2014 Sustainability Report: Health Trends and Gradualness

2014 Sustainability Report: Health Trends and Gradualness

It’s no secret that too much salt and sugar in our diets is liable to affect our health. On the other hand, reducing one’s daily sugar and salt intake may not be simple, considering that most of the salt we consume during the day does not come from the salt shaker – and the same goes for sugar – but from the salt and sugar that hide in natural and processed foods. Ronit Giladi, Strauss Dairies’ dietician, tells us about the steps taken in the past year to reduce the sugar and salt content of our various products.

Reducing sugar and salt has been a necessary move in the local food industry in recent years, in light of similar processes applied by food companies all over the world as a result of public health considerations and following research in the field of preventive nutrition, as well as the obesity epidemic.

Gradual reduction

Significant processes of reducing sugar quantities, followed by reductions in the salt content of our cheeses (in the past year) have been implemented over the last three years in Strauss Dairies’ products. The Dairies, which are first and foremost committed to the promotion of public health and disease prevention, initiated the move, as we view the reduction of sugar and sodium in our products as a paramount value among the various challenges we face.

As mentioned, the process of reducing the salt and sugar content of the Dairies’ various products began gradually by as early as three years ago. “How did you do it?”, I was asked when asked to write about the move. Well, the answer is that we of course availed ourselves of new technologies and a great deal of know-how (and continue to do so), but at the same time we were meticulous about implementing the process gradually. “Gradually” is the key word in the move’s success. As a result, development processes are implemented in small, measured stages and incrementally, as we did with Activia, Danone, and Yotvata “Choco” chocolate milk.

At the same time, however, it is important to understand that today’s consumers want a change and are even voting with their feet, and they appreciate the efforts being made by the industry and the shown concern for public health. For this reason, consumers should be partners to the process. It is important to understand that today, more than ever before, consumers are aware of health trends and exposed to the media, and they are open and willing to try products that are slightly less sweet or salty.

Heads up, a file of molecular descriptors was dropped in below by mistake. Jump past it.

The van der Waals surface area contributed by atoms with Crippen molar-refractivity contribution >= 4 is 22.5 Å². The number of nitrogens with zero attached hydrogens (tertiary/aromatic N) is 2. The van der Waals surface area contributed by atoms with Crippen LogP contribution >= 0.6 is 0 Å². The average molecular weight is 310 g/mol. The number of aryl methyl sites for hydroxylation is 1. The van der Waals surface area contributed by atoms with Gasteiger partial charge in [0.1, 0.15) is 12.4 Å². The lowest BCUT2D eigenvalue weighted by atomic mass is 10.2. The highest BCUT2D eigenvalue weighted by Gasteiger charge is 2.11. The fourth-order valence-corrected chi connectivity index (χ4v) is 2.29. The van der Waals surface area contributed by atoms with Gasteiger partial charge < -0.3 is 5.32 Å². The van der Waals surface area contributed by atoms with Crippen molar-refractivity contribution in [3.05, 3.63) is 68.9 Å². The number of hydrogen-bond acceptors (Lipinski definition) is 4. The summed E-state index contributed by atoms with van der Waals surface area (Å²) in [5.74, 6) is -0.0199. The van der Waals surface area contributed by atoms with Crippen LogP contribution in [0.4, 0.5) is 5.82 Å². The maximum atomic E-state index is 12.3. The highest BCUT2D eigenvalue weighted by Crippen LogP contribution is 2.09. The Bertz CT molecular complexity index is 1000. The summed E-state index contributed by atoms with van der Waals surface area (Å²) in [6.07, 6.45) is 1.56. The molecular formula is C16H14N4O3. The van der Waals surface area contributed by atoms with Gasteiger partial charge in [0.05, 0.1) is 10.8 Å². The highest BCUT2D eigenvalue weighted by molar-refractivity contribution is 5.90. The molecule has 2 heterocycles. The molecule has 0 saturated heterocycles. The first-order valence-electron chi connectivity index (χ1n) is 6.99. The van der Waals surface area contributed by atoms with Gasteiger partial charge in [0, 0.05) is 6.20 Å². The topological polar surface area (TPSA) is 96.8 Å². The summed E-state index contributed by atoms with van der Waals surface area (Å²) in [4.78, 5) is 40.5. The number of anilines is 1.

How much did we actually eliminate?

The result is that over the last three years we significantly reduced the sugar content of our yogurts. For example, in Activia with fruit we reduced sugar by 25%-35%, thus “saving” around 60 tons of sugar. In Danone with fruit the sugar content was lowered by 25% – all in all 70 tons of sugar, and in Actimel we eliminated 21%-25%, thus saving another 517 tons!   We are also proud of the reductions we made in our desserts. In Milky and Danny (all flavors) we eliminated 15%-25% of the amount of sugar, saving the Israeli consumer another 250 tons.

In Yotvata Choco drinks a further 30% of the sugar was removed, a total of 512 tons.   We also reduced the sugar content in Gamadim and Daniela. In total, by mid-July 2015 we eliminated 1,472 tons of sugar in Strauss Dairies products – around 6 billion calories!

 

 

Carbs and salt: awareness of health risks  

As the health functionary at Strauss, I am often asked by professionals and consumers about the company's commitment and the strength of its connection to the health trends that are currently taking shape and are gaining momentum today. I think that the facts and figures now being published speak for themselves.   We all know that choosing the wrong carbohydrates and increased intake of salt and sugar can adversely affect our health. It is true that carbs, salts and sugars play a central role in the Israeli diet, but awareness of the risks inherent in excess consumption is growing.